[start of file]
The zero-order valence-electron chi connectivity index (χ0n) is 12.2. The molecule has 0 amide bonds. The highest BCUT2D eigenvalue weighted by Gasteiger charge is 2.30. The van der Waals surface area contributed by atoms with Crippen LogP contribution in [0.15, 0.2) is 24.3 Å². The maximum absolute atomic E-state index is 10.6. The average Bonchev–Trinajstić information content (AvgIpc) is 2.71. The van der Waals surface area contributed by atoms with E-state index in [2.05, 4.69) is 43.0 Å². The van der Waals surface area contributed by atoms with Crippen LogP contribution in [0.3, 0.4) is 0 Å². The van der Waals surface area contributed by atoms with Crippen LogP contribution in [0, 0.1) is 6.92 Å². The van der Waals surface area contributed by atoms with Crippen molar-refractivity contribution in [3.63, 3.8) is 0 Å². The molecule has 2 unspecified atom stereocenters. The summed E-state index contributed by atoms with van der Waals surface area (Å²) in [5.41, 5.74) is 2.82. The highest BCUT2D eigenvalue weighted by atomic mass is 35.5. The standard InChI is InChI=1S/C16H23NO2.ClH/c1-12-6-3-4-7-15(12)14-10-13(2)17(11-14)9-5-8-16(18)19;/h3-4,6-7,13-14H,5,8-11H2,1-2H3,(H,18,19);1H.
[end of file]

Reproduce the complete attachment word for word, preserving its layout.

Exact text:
The zero-order valence-electron chi connectivity index (χ0n) is 12.2. The molecule has 0 amide bonds. The highest BCUT2D eigenvalue weighted by Gasteiger charge is 2.30. The van der Waals surface area contributed by atoms with Crippen LogP contribution in [0.15, 0.2) is 24.3 Å². The maximum absolute atomic E-state index is 10.6. The average Bonchev–Trinajstić information content (AvgIpc) is 2.71. The van der Waals surface area contributed by atoms with E-state index in [2.05, 4.69) is 43.0 Å². The van der Waals surface area contributed by atoms with Crippen LogP contribution in [0.3, 0.4) is 0 Å². The van der Waals surface area contributed by atoms with Crippen LogP contribution in [0, 0.1) is 6.92 Å². The van der Waals surface area contributed by atoms with Crippen molar-refractivity contribution in [3.63, 3.8) is 0 Å². The molecule has 2 unspecified atom stereocenters. The summed E-state index contributed by atoms with van der Waals surface area (Å²) in [5.41, 5.74) is 2.82. The highest BCUT2D eigenvalue weighted by atomic mass is 35.5. The standard InChI is InChI=1S/C16H23NO2.ClH/c1-12-6-3-4-7-15(12)14-10-13(2)17(11-14)9-5-8-16(18)19;/h3-4,6-7,13-14H,5,8-11H2,1-2H3,(H,18,19);1H.